2016-11-11 16:04:00

Indonesian Catholics urged to fight corruption in society, Church

Indonesia’s Catholic bishops ended their 11-day annual meeting on Thursday with a pastoral call urging Catholics to unite to fight deep-rooted corruption that has infiltrated all levels of society, including the Church.  "Corruption can be found everywhere.  It can be found in the business world as well as in state institutions. It even can be found in religious institutions including the church," the bishops said in a letter after their Oct. 31-Nov. 10 meeting in Jakarta.  They noted that “the pattern of corruption within the Church is usually similar to that found in other institutions.” “Expenditure on unclear budgets, marking-up budgets needed for various projects, and the use of fictitious receipts," the bishops added. Corruption has destroyed human dignity and been difficult to fight because it takes place on a large scale, they said.  "Fighting corruption must be done through a joint movement and carried out in a transparent, accountable and credible way," the letter said.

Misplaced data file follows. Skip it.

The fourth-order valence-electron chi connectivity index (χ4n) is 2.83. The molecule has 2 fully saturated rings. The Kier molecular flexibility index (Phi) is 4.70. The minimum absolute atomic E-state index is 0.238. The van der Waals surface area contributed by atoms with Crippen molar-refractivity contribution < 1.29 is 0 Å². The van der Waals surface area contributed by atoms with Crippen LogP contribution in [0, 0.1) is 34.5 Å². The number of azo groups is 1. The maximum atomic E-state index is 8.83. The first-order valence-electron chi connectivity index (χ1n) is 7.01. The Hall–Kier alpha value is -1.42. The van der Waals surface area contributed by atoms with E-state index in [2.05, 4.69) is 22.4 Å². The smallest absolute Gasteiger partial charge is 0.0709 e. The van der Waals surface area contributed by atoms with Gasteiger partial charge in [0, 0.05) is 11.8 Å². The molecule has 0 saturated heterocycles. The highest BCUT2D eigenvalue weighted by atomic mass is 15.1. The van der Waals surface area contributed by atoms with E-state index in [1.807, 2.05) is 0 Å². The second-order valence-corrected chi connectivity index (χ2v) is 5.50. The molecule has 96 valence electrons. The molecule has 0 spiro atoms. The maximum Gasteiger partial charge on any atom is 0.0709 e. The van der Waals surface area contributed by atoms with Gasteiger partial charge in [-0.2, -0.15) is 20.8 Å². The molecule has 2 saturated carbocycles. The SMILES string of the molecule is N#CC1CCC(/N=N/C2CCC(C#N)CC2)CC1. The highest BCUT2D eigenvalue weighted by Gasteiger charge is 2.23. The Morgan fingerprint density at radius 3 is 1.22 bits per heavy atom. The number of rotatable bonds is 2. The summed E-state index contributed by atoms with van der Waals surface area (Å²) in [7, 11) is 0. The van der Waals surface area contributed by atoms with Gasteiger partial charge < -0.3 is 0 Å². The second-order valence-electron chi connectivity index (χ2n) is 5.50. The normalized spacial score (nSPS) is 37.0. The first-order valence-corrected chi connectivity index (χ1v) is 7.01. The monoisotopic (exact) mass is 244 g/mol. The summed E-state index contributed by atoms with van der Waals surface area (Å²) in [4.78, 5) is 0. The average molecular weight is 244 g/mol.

The Indonesian Bishops’ Conference chairman, Archbishop Ignatius Suharyo of Jakarta, said this could be achieved through self-renewal.  "It’s impossible to completely get rid of corruption. But at least, it can be reduced to the smallest possible amount within the church through a joint movement," he said. 

The Bhumiksara Foundation, a Catholic non-profit association, initiated the anti-corruption drive in 2012 with the aim of instilling in young Catholics greater intellectuality, morality and integrity.  The foundation, together with the bishops, has initiated several schemes among Catholic communities in various parts of the country parts of the country. 

Indonesia was ranked 88th out of 168 countries on the Transparency International’s Corruption Perception Index in 2015 compared with 107th out of 175 countries in 2014.   "It shows that the situation hasn’t changed much. What change there was, wasn’t significant. It means that many targets couldn’t be met," Adnan Topan Husodo, coordinator of Indonesia Corruption Watch, said.  Weak law enforcement and weak laws means corruption will continue to happen everywhere, he said.  In 2014, the group recorded 479 graft convictions of which 372 people received less than four years in prison, with the average punishment being 2-year eight month jail sentence.  (Source: UCAN)

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